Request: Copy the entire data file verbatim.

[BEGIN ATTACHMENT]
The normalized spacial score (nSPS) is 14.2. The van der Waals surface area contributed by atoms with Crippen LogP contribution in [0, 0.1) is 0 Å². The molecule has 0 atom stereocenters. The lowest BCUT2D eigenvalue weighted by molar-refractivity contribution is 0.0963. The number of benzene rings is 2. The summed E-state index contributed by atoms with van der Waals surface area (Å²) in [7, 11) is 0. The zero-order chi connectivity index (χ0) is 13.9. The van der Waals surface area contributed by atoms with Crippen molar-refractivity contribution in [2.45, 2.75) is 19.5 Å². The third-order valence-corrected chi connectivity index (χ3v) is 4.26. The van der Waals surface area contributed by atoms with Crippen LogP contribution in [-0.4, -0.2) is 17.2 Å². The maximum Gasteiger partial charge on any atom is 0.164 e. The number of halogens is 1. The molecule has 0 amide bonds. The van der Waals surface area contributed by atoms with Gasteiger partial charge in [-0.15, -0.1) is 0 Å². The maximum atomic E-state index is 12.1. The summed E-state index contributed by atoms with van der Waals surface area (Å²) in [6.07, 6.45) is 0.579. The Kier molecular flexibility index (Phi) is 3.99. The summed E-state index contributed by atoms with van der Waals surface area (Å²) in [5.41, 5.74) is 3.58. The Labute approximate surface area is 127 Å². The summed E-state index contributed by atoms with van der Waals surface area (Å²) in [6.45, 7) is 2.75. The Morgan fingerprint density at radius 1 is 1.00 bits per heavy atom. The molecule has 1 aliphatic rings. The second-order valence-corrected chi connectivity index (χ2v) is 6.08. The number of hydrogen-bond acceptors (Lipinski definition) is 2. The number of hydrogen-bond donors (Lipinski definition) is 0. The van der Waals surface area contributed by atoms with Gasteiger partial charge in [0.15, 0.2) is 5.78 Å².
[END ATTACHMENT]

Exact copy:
The normalized spacial score (nSPS) is 14.2. The van der Waals surface area contributed by atoms with Crippen LogP contribution in [0, 0.1) is 0 Å². The molecule has 0 atom stereocenters. The lowest BCUT2D eigenvalue weighted by molar-refractivity contribution is 0.0963. The number of benzene rings is 2. The summed E-state index contributed by atoms with van der Waals surface area (Å²) in [7, 11) is 0. The zero-order chi connectivity index (χ0) is 13.9. The van der Waals surface area contributed by atoms with Crippen molar-refractivity contribution in [2.45, 2.75) is 19.5 Å². The third-order valence-corrected chi connectivity index (χ3v) is 4.26. The van der Waals surface area contributed by atoms with Crippen LogP contribution in [-0.4, -0.2) is 17.2 Å². The maximum Gasteiger partial charge on any atom is 0.164 e. The number of halogens is 1. The molecule has 0 amide bonds. The van der Waals surface area contributed by atoms with Gasteiger partial charge in [-0.15, -0.1) is 0 Å². The maximum atomic E-state index is 12.1. The summed E-state index contributed by atoms with van der Waals surface area (Å²) in [6.07, 6.45) is 0.579. The Kier molecular flexibility index (Phi) is 3.99. The summed E-state index contributed by atoms with van der Waals surface area (Å²) in [5.41, 5.74) is 3.58. The Labute approximate surface area is 127 Å². The summed E-state index contributed by atoms with van der Waals surface area (Å²) in [6.45, 7) is 2.75. The Morgan fingerprint density at radius 1 is 1.00 bits per heavy atom. The molecule has 1 aliphatic rings. The second-order valence-corrected chi connectivity index (χ2v) is 6.08. The number of hydrogen-bond acceptors (Lipinski definition) is 2. The number of hydrogen-bond donors (Lipinski definition) is 0. The van der Waals surface area contributed by atoms with Gasteiger partial charge in [0.15, 0.2) is 5.78 Å².